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When I first started writing about popular cultural semiotics in the 1980s, the Cabbage Patch Kids were the biggest thing going in children’s consumer culture. Not too many years later there was the POGS pandemic, followed by the Pokemon outbreak, which has since crossed its original generational boundaries to continue on as what may be the most lucrative gaming phenomenon of all time.
The common thread running through all these mega-fads is the way that they all were disseminated—at least in their beginnings—via a mysterious children’s grapevine unknown to adults, a vast international playground of sorts in which word about the Next Big Thing got passed without the assistance of social media. And now that the grapevine has gone digital, as it were, the propagation of new kiddie fads is accelerating at Warp speed, with unsettling results.
A couple of recent articles from The Atlantic and the New York Times provide a case in point. Describing the apparition of an online poltergeist called "Momo" who pops up unexpectedly on social media and dares kids to, among other things, commit suicide, they tell of a burgeoning panic among parents, police departments, and major news outlets around the globe. The new fad is called "the Momo challenge," and it would be pretty scary—except that it's a hoax.
Taylor Lorenz sums up all the confusion rather nicely:
On Tuesday afternoon, a Twitter user going by the name of Wanda Maximoff whipped out her iPhone and posted a terrifying message to parents.
“Warning! Please read, this is real,” she tweeted. “There is a thing called ‘Momo’ that’s instructing kids to kill themselves,” the attached screenshot of a Facebook post reads. “INFORM EVERYONE YOU CAN.”
Maximoff’s plea has been retweeted more than 22,000 times, and the screenshot, featuring the creepy face of “Momo,” has spread like wildfire across the internet. Local news hopped on the story Wednesday, amplifying it to millions of terrified parents. Kim Kardashian even posted a warning about the so-called Momo challenge to her 129 million Instagram followers.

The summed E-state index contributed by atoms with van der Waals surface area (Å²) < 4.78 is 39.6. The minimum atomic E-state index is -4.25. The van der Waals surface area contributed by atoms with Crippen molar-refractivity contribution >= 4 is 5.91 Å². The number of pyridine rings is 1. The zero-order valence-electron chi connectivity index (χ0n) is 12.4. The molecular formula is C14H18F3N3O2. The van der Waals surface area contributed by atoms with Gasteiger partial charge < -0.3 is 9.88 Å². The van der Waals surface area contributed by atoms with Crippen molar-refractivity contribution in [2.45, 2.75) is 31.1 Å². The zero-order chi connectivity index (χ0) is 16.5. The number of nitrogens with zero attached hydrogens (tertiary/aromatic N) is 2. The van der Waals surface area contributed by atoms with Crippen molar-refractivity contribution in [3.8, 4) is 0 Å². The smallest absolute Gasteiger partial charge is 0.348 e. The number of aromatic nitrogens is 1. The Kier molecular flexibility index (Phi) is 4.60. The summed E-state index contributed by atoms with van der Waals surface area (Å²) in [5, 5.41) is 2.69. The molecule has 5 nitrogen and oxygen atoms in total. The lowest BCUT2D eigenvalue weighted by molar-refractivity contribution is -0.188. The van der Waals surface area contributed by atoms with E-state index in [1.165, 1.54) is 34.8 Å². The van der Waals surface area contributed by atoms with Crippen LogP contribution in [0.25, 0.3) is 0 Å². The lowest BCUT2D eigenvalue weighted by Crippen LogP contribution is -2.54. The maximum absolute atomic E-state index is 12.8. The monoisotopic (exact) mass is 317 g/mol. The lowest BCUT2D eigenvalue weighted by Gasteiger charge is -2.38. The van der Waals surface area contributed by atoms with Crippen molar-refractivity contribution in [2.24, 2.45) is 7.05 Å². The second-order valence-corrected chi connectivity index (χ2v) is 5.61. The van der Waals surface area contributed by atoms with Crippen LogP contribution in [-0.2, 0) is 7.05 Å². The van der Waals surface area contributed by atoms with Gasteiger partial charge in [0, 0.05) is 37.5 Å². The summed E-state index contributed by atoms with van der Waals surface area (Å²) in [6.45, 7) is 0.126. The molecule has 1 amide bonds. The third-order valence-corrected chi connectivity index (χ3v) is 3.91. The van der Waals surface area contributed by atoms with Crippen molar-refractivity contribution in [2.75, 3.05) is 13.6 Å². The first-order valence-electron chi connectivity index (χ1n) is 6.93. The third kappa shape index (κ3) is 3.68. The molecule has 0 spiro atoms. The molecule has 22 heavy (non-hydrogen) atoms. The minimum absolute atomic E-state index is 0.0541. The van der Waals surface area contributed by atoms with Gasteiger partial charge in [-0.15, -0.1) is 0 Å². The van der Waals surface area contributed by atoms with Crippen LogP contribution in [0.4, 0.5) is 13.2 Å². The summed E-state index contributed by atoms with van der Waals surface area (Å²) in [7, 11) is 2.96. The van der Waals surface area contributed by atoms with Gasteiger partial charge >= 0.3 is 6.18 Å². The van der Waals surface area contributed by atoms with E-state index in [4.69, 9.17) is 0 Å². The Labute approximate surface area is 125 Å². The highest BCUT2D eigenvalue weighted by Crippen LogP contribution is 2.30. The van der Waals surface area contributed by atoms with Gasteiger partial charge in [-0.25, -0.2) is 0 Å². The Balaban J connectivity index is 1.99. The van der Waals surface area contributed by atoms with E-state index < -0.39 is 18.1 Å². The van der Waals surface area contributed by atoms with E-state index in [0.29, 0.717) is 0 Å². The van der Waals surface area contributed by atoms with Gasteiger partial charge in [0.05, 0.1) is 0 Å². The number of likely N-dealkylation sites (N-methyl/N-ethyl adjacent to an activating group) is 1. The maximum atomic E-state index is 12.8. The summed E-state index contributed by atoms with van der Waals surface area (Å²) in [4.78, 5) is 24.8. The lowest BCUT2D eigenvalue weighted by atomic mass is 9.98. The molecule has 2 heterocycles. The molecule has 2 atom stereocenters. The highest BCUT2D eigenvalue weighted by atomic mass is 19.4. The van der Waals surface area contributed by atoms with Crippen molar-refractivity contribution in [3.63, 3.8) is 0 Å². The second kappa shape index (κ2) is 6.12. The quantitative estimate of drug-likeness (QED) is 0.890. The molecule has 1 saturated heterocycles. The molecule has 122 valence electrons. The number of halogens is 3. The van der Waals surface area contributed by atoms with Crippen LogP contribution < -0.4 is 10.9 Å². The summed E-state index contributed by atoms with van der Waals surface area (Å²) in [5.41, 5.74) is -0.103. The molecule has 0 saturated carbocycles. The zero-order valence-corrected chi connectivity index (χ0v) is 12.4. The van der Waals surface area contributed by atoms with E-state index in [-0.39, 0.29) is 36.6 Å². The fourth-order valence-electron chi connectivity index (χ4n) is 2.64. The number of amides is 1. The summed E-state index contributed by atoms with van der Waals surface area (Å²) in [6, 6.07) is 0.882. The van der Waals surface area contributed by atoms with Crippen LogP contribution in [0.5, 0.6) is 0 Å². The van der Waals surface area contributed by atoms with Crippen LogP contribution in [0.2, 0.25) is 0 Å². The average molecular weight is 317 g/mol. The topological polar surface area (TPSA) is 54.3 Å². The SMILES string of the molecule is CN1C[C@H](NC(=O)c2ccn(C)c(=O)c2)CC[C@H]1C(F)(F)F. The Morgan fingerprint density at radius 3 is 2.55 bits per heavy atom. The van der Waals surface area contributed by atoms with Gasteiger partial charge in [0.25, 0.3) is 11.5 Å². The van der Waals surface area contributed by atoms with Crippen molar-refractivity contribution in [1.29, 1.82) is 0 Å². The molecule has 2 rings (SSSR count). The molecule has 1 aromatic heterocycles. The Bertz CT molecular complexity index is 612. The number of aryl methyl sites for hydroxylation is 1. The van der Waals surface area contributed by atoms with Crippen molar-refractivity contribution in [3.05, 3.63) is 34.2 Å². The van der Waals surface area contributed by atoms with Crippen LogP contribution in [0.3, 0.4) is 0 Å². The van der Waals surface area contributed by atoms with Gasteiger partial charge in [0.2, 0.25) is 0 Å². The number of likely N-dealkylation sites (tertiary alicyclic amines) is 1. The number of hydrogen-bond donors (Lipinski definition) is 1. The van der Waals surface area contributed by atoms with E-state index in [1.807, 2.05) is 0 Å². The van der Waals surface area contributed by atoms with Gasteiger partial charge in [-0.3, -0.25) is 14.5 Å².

To any concerned parents reading this: Do not worry. The “Momo challenge” is a recurring viral hoax that has been perpetuated by local news stations and scared parents around the world. This entire cycle of shock, terror, and outrage about Momo even took place before, less than a year ago: Last summer, local news outlets across the country reported that the Momo challenge was spreading among teens via WhatsApp. Previously, rumors about the challenge spread throughout Latin America and Spanish-speaking countries.
The Momo challenge wasn’t real then, and it isn’t real now. YouTube confirmed that, contrary to press reports, it hasn’t seen any evidence of videos showing or promoting the “Momo challenge” on its platform.
If Momo is a hoax, why, then, has she produced such a panicky reaction? John Herrman's take on the matter is instructive. "Screens and screen time are a source of endless guilt and frustration" for modern parents, he writes, "so it makes sense to need to displace these feelings on a face, a character, and something, or someone, with fantastically evil motives, rather than on the services that actually are surveilling what the kids are up to, to ends of their own."
In other words, if "Momo" isn't real, the way that the corporate Net is invading our privacy, "mining" our data, and leading our children down a Pied Piperish path (one which makes the exploitations of traditional television look like a nineteenth-century Fourth of July parade) is, and grownups are accordingly getting very jumpy. "Momo" may be a hoax, but Slender Man wasn't, and therein lies the real "Momo challenge": the Internet is growing faster than our ability, or even desire, to shape it to human needs, rather than corporate ones. And the kids, who usually know what's going on before their parents do, could actually be the canaries in a creepy digital coal mine.
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